Nuclear Decommissioning Authority
Communities at the heart of our work
Blog posted by: Steve Reece – RWM's Acting Geological Disposal Facility Siting and Engagement Director, 17 February 2020 – Categories: Waste management.
Once built, a Geological Disposal Facility (GDF) will be part of the lifeblood of the community that hosts it for well over a century, providing thousands of skilled jobs over multiple generations. The surrounding area will draw in resources, goods and services from a much wider region. The local community and the GDF will be inextricably linked for many years.
Yet most people do not know what a GDF is, nor why it is such an important environmental project. Indeed, research suggests many people do not even realise we have radioactive waste in this country.
Participating in the District Councils Network annual conference recently brought this fact home for us. DCN counts 191 councils among its members, representing local communities across England. Along with county and unitary authorities, districts make up the ‘principal local authorities’ that are at the core of the GDF programme. Made up of elected representatives of local communities, they have a fundamental part to play in realising the importance and benefits of a safe, permanent disposal route for the UK’s higher-activity radioactive waste.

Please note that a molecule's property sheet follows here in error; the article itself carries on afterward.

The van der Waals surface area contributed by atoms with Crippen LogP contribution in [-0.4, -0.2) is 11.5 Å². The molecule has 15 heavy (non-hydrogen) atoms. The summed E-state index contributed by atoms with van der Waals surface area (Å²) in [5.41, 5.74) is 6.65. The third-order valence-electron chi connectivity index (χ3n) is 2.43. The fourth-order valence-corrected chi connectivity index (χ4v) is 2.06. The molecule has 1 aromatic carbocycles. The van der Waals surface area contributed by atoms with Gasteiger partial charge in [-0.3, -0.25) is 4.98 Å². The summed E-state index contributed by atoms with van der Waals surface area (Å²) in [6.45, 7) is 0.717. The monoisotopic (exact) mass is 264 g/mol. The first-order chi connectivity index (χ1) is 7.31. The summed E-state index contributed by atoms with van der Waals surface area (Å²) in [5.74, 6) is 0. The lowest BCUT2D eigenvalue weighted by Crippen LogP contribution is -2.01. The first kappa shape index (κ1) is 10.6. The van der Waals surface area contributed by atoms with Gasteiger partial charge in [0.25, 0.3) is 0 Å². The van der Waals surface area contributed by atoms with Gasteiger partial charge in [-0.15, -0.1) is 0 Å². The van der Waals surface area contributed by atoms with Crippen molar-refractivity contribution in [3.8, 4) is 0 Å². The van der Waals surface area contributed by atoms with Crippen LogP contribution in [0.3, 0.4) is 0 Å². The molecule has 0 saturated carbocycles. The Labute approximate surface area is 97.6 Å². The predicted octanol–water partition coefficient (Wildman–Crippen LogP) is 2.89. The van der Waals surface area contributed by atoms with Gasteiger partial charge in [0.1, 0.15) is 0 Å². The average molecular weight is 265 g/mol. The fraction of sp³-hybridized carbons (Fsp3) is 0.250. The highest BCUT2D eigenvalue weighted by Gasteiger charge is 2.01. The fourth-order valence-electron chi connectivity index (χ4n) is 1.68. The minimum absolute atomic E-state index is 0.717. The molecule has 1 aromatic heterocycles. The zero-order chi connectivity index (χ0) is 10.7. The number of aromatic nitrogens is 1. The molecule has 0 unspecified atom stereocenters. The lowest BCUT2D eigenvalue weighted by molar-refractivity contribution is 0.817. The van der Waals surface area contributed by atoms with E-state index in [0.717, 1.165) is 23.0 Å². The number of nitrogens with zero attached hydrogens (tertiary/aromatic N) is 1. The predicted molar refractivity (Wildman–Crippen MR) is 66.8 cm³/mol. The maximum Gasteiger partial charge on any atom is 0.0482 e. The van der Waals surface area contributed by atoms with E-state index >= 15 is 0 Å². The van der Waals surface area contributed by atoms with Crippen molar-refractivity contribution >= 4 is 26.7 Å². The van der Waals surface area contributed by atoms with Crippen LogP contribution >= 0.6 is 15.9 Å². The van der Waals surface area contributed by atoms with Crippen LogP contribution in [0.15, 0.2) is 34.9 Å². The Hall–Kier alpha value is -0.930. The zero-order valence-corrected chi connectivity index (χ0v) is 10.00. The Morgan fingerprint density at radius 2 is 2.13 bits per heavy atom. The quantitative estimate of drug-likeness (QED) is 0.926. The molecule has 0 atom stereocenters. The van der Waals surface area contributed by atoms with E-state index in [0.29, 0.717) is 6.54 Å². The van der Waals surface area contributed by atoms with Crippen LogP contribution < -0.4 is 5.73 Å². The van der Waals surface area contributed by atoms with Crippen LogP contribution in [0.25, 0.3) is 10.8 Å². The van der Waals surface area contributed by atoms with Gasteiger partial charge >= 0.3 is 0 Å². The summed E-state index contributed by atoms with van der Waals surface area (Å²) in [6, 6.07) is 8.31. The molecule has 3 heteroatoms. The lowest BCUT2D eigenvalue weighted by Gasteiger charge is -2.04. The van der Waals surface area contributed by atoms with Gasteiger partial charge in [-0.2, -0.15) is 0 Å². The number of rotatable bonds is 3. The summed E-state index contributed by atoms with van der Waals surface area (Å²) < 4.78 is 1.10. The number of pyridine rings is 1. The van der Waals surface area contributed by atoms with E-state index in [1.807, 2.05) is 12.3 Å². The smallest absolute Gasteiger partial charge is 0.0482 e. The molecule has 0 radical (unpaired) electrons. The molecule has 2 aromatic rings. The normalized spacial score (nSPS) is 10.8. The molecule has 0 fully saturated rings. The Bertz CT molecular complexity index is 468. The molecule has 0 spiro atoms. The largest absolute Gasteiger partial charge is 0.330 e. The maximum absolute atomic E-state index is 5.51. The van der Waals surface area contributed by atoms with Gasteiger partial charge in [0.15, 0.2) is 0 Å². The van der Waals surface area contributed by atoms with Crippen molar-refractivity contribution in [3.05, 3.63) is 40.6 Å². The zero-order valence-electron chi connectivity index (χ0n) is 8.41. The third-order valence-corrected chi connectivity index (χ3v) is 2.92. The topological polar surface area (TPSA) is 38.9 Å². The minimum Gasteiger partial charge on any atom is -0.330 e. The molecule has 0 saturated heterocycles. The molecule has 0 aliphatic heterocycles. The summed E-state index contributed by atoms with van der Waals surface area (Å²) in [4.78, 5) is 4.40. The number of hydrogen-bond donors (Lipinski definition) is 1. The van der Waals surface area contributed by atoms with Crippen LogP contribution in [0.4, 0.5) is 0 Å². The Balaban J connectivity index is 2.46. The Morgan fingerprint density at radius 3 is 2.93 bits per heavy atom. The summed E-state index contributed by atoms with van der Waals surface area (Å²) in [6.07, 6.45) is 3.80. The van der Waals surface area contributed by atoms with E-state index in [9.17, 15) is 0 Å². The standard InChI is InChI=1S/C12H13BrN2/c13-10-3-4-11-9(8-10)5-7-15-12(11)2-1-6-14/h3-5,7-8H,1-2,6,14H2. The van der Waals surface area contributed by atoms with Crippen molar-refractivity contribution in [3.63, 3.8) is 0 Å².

Talking to leaders and chief executives from around the country, it was clear that they have a range of challenges facing them. All of them have to prioritise where they place their efforts and resources.
It might seem that something as specialised as a large underground disposal facility for radioactive waste would struggle to make itself heard above all the other demands on their time. Yet, the realisation of the opportunities for jobs, infrastructure and education, as well as meeting other local needs over such a long period of time, underlined the relevance of this major infrastructure project to this audience.
Identifying a suitable site will be driven by the wishes and aspirations of local residents and their representatives. But first it’s important that they are able to gain a better understanding of how the siting process works and how they are able to become involved.
We are keen to have those conversations – without any obligation for the communities or councils. That is why RWM will continue to attend events and meetings across the country over the coming months.
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